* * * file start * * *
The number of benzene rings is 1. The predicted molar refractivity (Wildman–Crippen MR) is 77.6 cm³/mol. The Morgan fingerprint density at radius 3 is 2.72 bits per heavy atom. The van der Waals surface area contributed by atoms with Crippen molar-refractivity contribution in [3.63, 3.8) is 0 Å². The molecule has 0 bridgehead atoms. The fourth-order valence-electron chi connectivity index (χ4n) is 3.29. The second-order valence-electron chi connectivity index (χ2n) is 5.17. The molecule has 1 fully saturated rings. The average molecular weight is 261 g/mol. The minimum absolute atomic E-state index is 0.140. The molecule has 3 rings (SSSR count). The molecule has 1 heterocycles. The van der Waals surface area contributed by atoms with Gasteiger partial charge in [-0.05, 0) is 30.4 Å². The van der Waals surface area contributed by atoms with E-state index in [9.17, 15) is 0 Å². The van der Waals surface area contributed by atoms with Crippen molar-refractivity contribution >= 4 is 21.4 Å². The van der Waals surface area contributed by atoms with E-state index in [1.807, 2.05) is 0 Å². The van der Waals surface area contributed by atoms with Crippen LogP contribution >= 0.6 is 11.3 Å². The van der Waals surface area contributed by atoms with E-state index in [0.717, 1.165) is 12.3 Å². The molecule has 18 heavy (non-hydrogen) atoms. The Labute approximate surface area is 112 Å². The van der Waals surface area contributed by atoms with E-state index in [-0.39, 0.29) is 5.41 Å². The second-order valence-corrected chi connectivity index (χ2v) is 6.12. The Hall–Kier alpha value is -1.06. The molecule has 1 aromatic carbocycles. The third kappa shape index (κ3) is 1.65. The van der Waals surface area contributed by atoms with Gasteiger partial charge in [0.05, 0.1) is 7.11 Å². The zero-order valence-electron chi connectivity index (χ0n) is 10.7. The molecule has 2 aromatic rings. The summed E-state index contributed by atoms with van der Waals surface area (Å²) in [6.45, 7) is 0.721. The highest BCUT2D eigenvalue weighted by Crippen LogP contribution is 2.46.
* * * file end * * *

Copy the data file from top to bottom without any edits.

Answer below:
The number of benzene rings is 1. The predicted molar refractivity (Wildman–Crippen MR) is 77.6 cm³/mol. The Morgan fingerprint density at radius 3 is 2.72 bits per heavy atom. The van der Waals surface area contributed by atoms with Crippen molar-refractivity contribution in [3.63, 3.8) is 0 Å². The molecule has 0 bridgehead atoms. The fourth-order valence-electron chi connectivity index (χ4n) is 3.29. The second-order valence-electron chi connectivity index (χ2n) is 5.17. The molecule has 1 fully saturated rings. The average molecular weight is 261 g/mol. The minimum absolute atomic E-state index is 0.140. The molecule has 3 rings (SSSR count). The molecule has 1 heterocycles. The van der Waals surface area contributed by atoms with Gasteiger partial charge in [-0.05, 0) is 30.4 Å². The van der Waals surface area contributed by atoms with E-state index in [9.17, 15) is 0 Å². The van der Waals surface area contributed by atoms with Crippen molar-refractivity contribution >= 4 is 21.4 Å². The van der Waals surface area contributed by atoms with E-state index in [1.807, 2.05) is 0 Å². The van der Waals surface area contributed by atoms with Crippen LogP contribution >= 0.6 is 11.3 Å². The van der Waals surface area contributed by atoms with E-state index in [0.717, 1.165) is 12.3 Å². The molecule has 18 heavy (non-hydrogen) atoms. The Labute approximate surface area is 112 Å². The van der Waals surface area contributed by atoms with E-state index in [-0.39, 0.29) is 5.41 Å². The second-order valence-corrected chi connectivity index (χ2v) is 6.12. The Hall–Kier alpha value is -1.06. The molecule has 1 aromatic carbocycles. The third kappa shape index (κ3) is 1.65. The van der Waals surface area contributed by atoms with Gasteiger partial charge in [0.05, 0.1) is 7.11 Å². The zero-order valence-electron chi connectivity index (χ0n) is 10.7. The molecule has 2 aromatic rings. The summed E-state index contributed by atoms with van der Waals surface area (Å²) in [6.45, 7) is 0.721. The highest BCUT2D eigenvalue weighted by Crippen LogP contribution is 2.46.